When children are faced difficulties in learning such as learning to speak. Rather than scolding and dictating them, tell them the stories of failure and triumph such as Gandhi, Martin Luther King, our own prime minister, Hitler and other prominent speakers that would help them to get encouraged. Otherwise, children can identify and serve themselves as examples. Their own stories have a place to cultivate hope by explicitly focusing on it as a regular resource in students’ learning and classroom behavior. With the help of skilled and strongly invested and hopeful teachers, children confront their limitations and are supported in their effort to move beyond present capabilities and emotional habits. Classrooms, therefore would have happiness—lots of laughter, feelings of well-being and being valued and trusted.
Teaching can be an emotionally challenging process. The moods of the teachers affect or influence students’ performance. While teaching, teachers try to control and modulate each and every part of students learning process like their way of thinking, answers, even classroom arrangement, pedagogies, skills; everything from teachers. So teachers must be emotionally alright and happy. Teachers, who are content, strive to motivate their students to engage in active learning and in turn this enhances students’ performance. They carefully plan out their classes, incorporate strategies and reinforcements that are best suited to the class, build team dynamics and focus on the process of learning rather than the end product alone. They make use of various assessment tools to measure students’ performance instead of depending on the grade system alone. As a result students are equally motivated to optimize and advance their learning and performance.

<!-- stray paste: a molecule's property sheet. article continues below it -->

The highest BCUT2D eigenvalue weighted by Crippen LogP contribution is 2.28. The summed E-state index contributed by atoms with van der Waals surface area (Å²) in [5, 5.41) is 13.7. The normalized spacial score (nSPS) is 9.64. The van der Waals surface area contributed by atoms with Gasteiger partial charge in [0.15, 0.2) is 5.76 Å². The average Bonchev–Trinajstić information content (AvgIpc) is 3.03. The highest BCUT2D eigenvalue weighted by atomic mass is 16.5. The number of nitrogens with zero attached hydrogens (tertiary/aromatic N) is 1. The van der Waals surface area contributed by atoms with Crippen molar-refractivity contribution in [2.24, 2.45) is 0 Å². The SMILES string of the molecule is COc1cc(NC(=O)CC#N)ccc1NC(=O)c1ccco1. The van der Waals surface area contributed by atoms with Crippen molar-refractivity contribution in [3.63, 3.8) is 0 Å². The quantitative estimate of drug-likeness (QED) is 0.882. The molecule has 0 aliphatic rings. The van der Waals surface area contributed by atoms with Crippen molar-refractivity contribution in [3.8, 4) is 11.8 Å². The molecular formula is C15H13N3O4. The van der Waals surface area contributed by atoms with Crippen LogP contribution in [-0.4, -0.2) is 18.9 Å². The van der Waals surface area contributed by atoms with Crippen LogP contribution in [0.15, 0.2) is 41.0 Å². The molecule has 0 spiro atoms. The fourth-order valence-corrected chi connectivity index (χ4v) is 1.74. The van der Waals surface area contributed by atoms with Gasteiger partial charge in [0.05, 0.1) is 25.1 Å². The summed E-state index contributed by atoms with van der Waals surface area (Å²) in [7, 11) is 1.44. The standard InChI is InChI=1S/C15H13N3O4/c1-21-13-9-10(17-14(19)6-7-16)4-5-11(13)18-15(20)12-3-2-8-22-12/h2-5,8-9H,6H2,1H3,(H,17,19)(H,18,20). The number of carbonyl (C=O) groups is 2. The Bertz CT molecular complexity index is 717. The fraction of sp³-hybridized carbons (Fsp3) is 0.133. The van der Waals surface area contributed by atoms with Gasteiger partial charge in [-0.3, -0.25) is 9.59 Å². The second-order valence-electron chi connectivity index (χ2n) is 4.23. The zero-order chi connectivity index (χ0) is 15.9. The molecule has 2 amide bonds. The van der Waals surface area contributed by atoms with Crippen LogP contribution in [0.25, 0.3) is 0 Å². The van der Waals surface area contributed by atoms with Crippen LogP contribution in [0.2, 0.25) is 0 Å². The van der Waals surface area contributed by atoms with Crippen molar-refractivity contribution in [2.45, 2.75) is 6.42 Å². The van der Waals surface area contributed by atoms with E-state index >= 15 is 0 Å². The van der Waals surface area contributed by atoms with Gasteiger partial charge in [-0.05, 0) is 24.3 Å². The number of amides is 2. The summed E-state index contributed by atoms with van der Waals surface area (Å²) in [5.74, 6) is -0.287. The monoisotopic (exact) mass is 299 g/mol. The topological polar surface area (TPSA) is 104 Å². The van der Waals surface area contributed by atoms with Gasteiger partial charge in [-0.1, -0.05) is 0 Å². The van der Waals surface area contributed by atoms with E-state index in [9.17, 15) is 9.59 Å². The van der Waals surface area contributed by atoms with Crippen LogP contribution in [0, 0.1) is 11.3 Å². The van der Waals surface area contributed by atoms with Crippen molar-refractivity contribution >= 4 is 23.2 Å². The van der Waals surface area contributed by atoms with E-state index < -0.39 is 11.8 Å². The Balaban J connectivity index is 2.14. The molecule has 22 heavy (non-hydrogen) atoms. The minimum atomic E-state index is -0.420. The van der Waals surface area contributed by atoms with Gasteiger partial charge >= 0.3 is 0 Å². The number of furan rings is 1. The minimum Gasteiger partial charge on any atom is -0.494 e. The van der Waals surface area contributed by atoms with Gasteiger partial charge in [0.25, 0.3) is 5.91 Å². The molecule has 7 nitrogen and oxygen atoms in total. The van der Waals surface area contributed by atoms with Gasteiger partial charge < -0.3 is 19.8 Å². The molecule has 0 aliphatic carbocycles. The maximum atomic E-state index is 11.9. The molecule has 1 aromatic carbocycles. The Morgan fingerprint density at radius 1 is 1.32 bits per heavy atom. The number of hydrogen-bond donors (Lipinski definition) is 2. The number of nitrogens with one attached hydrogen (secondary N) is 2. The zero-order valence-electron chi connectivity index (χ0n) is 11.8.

Maximizing Learning through Gross Happiness
To maintain and maximize gross teaching in the class, a teacher must firstly be caring and supporting. By making a powerful connection with each student by getting to know all students well, can then only close discussions and guidance is taken care. It’s rightly said, "Kids don't care how much you know, until they know how much you care." When negative factors are addressed, it might hinder students from excelling in their studies. A discontent teacher gives way to a class of less enthusiastic students and decrease in students’ performance. Harsher words, excessive work and punishments are thought to be associated with such teachers. Students are often passive in such classes, rarely ready to raise a question or a query and prompt to go out when the bell rings.